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"I wanted to be a witness"

an English soldier interned himself in Auschwitz

The Wallenberg Foundation commissioned painter Felix de la Concha a portrait of Denis Avey, the British soldier who had himself interned in Auschwitz to personally assess what was going on.

Avey, 92 todate, was captured by the Germans during World War Two and jailed in a war prisoners camp close to Auschwitz. Every day he marched besides the lager inmates without being allowed to speak to them, which would be punished with death. Avey chose to take the place of a lager inmate, a Dutch Jew. The two exchanged their places and Avey entered Auschwitz III and remained in the lager until the end of the war.

There he saw "hell on earth, the most evil place", but he never lacked the courage and solidarity with the persecuted: Avey managed to help a man to get in touch with his sister who had fled to England.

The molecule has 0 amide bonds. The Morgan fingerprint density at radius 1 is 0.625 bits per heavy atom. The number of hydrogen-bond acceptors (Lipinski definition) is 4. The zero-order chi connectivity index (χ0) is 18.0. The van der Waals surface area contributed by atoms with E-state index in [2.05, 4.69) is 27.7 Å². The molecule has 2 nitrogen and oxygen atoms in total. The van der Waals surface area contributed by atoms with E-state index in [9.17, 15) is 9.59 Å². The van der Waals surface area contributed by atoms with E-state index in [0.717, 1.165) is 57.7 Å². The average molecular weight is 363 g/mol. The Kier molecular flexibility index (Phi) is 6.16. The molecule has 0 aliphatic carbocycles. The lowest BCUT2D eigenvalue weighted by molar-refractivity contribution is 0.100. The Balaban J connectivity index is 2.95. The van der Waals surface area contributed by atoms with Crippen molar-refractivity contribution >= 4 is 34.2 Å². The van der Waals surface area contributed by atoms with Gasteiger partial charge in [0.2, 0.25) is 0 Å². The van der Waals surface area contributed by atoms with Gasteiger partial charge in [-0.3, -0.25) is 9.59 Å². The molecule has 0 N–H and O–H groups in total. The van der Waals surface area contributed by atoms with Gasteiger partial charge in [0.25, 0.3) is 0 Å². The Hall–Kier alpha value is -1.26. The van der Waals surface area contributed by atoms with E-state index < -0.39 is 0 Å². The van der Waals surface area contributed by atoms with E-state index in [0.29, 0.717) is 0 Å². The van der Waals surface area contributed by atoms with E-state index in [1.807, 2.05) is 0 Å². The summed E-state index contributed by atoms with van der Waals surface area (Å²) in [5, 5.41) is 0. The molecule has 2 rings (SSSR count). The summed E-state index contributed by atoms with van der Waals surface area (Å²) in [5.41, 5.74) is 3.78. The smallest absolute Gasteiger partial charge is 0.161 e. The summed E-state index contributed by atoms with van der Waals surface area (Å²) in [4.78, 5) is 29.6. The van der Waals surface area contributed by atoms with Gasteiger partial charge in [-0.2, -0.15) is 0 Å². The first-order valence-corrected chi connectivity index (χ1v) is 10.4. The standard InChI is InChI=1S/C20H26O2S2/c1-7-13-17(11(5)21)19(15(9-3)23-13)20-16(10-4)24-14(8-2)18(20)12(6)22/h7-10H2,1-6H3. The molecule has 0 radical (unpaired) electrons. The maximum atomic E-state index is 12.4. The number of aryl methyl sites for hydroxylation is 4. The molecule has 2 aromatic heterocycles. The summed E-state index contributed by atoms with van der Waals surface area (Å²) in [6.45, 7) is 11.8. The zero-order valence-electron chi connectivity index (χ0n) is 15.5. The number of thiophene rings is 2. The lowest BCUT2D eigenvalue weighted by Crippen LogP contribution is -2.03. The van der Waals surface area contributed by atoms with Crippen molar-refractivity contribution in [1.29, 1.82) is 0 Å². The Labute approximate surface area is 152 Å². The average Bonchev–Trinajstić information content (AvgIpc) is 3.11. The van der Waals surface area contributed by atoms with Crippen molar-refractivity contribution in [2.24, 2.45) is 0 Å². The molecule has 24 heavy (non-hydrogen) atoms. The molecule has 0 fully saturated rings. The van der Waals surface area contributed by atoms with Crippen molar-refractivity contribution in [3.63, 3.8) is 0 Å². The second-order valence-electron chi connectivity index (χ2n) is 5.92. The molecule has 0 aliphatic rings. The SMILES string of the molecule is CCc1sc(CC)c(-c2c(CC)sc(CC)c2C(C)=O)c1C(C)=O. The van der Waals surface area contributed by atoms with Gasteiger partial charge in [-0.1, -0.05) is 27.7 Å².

The veteran, who has been so traumatized not to be able to speak about this experience with anyone for 60 years, now declares: “I wanted to see to be able to sleep at night”.

the Website of the Wallenberg Foundation

2 September 2010

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Shoah

the genocide of Jews

In the framework of second world war (1939-1945) Europe witnessed the genocide of the Jewish people (1941-1945). The “final solution“, the extermination of six million Jews, was planned by Hitler who had come on power in Germany in 1933. Since the publication of Mein Kampf, Hitler had planned the nationalsocialist revolution based on a racist ideology.
In the memory of the Jewish people and in the verdict that closed the works of the International Military Court, 6,000,000 victims of the extermination are estimated. As a matter of facts, the most reliable scholars including Raul Hilberg estimate about 5,200,000 victims.

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